Mobilising evidence and knowledge bite size one

The slides and script from mobilising evidence and knowledge bite size video one on mobilising evidence and knowledge.

Title slide: image of an apple with a bite taken out of it next to the caption 'bite-sized video one'
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Welcome to the first in our short series of bite-sized introductions about mobilising evidence and knowledge

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What is mobilising evidence and knowledge

Mobilising evidence and knowledge describes a process where people use research, data, insight and the skills, experience or ideas from other people to help them with their work. It can underpin informed decision making by tapping into what has been published and other peoples know how.

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Why is this important for healthcare?

We know that healthcare is a knowledge based industry undergoing constant change with ever increasing demand and complexity of care. There is a call to become more streamlined and efficient to avoid unnecessary duplication. To continually learn so that future work builds upon best practice and avoids pitfalls. To drive innovation. This is why mobilising evidence and knowledge is important as it is by sharing and re-using what we know already that we can continue to make improvements.

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How can this be achieved?

This can be achieved by encouraging more people in the health service to use evidence from research but also to connect with each other to share ideas, to collect this know-how and make it available for re-use by individual teams and organisations. There are some simple techniques available that can help with this such as those described in the NHS Knowledge Mobilisation Framework.

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Quick reference cards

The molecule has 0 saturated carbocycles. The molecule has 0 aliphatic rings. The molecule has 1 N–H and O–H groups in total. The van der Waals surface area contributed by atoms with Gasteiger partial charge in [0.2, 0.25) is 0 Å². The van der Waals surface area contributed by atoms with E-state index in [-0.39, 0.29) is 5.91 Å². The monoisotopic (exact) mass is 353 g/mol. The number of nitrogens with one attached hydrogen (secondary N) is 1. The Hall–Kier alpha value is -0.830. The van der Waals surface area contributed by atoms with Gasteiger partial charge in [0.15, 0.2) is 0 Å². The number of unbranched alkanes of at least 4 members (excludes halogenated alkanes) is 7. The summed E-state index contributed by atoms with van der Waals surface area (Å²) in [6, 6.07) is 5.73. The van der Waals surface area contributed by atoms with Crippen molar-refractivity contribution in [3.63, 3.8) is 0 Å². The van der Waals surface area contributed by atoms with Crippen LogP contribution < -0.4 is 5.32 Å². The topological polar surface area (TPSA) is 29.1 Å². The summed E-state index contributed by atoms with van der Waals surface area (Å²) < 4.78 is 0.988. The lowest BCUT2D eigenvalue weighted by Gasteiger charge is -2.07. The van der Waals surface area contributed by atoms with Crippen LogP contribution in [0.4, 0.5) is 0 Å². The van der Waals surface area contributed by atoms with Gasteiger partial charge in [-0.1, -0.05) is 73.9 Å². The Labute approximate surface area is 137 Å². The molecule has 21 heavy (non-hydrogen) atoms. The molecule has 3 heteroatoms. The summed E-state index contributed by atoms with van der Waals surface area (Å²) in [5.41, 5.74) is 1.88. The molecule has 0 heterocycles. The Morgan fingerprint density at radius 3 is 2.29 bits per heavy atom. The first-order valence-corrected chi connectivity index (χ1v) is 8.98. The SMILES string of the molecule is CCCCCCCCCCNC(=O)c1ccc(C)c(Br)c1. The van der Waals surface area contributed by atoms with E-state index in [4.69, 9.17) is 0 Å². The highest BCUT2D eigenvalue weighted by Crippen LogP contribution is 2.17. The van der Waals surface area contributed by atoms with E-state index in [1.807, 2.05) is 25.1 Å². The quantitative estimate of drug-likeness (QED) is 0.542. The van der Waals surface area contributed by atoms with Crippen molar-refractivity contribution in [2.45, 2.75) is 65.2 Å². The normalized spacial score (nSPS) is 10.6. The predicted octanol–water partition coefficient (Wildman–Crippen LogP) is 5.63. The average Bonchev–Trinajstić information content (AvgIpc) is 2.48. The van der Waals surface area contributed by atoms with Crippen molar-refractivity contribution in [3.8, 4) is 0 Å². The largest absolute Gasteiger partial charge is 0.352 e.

There are 13 techniques that are part of the Knowledge Mobilisation Framework. Each one is described on a postcard or quick reference “aide memoire” card. Each postcard shows you how to undertake each technique, the expected duration of the activity. The colour coding on the postcards shows you whether they should be used before, during or after a particular activity.

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E-learning

To complement the postcards, we have developed a suite of 11 E-Learning modules featuring some of the techniques.

 

These resources are free to access via the e-learning for healthcare platform as well as via ESR. The e-learning programme incorporates a choosing tool to help people decide which tool may be best for them at a particular moment.

 

Each module briefly introduces each technique – highlighting the benefits, provides a quick overview of how to do the techniques and invites participants to have a go at using the technique either by completing a short activity or by planning use of the technique in a real life situation.

Four of the modules - Self Assessment Tool, Peer Assist, Action Learning Set and Retrospect also incorporate some video clips to show the techniques in use and the benefits of using them

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The role of librarians and knowledge specialists

Your role as a knowledge specialist is to spot opportunities to encourage the use of evidence and knowledge by individuals, teams and your organisation. Make sure you are aware of key priorities within your organisation and be able to provide evidence to support decision-making. A simple next step would be to become familiar with some of the techniques in the NHS Knowledge Mobilisation Framework to see how you can apply them in your local context – this may involve you or your team facilitating a knowledge mobilisation technique or it could be as simple as making NHS colleagues aware of the benefits from using knowledge mobilisation techniques.

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What next?

The next bite sized sessions will explore some of the knowledge mobilisation techniques in more detail, make suggestions for how to get started and provide examples of how they have been used by other knowledge specialists. For further examples visit the KM Toolkit and take a look at the KM stories by using the link at the foot of this slide.

This contains the contact information for Louise Goswami and Louise Day. Louise Goswami- Head of Knowledge and Library Services Health Education England, working across London & Kent, Surrey and Sussex Louise.goswami@hee.nhs.uk @GoswamiLouise. Alison Day - Project Manager, Knowledge for Healthcare Health Education England Alison.day12@nhs.net @alisonday3
Further information

If you would like further information or to share what you have been doing to mobilise evidence and knowledge in your organisation, please contact members of the Mobilising Evidence and Knowledge Group.